Instead, you need more. More depth. More nuance. More understanding.
Observe household-level, behavioral information about these customers in order to really be able to communicate effectively with and appeal to them. Because two people who both happen to earn about $20K may, in reality, be experiencing life in totally different ways.
Now, $20K seems an unfathomably low amount of money to many of us when we think about what we need to survive. While indeed, it is a small amount to live on, it may be manageable if the person (who has no choice but to survive on it) is a relatively healthy senior citizen who’s receiving a steady, reliable check every month on a consistent basis that’s issued by a government program.
That senior may be retired, may have paid off a mortgage for a house in an affordable neighborhood, may receive Medicare and energy assistance funding to ease their monthly payments. Their children are likely working-age adults who might be assisting them with household chores and in getting around. This person may not consume much electricity, day in and day out, and they may not have a lot of other expenses, or expensive tastes.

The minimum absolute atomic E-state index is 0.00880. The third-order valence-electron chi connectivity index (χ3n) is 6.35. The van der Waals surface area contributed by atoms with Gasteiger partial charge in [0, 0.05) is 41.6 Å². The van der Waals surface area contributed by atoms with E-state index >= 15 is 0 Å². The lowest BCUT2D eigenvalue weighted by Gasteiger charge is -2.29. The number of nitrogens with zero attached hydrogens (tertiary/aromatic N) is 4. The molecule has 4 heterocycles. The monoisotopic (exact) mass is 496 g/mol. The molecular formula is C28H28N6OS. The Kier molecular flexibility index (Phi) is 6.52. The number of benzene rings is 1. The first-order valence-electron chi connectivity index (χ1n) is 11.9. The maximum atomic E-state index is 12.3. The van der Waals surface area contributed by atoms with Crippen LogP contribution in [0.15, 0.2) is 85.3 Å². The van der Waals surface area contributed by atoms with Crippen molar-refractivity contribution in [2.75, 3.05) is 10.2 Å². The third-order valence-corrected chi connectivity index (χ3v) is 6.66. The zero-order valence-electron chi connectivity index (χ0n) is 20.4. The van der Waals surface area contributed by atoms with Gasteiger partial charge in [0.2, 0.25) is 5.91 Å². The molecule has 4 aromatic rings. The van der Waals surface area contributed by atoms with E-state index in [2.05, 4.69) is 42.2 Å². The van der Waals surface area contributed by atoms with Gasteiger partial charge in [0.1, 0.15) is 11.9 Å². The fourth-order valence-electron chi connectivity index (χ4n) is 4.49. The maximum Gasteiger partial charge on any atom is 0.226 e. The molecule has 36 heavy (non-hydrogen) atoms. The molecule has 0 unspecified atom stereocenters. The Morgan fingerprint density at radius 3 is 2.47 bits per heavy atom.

In contrast, another low-income customer who makes $20K annually could be much younger and swimming in college debt. She might be raising small children, and patching together two or even three part-time jobs because she can’t find work in her chosen field. She might be working for minimum wage plus tips – providing the opposite of consistency – and she may experience peaks and valleys in her income depending on the season, depending on whether her children are in school. She may be sharing expenses with a roommate in a rental apartment that’s located in a gentrified neighborhood where rents are on the rise.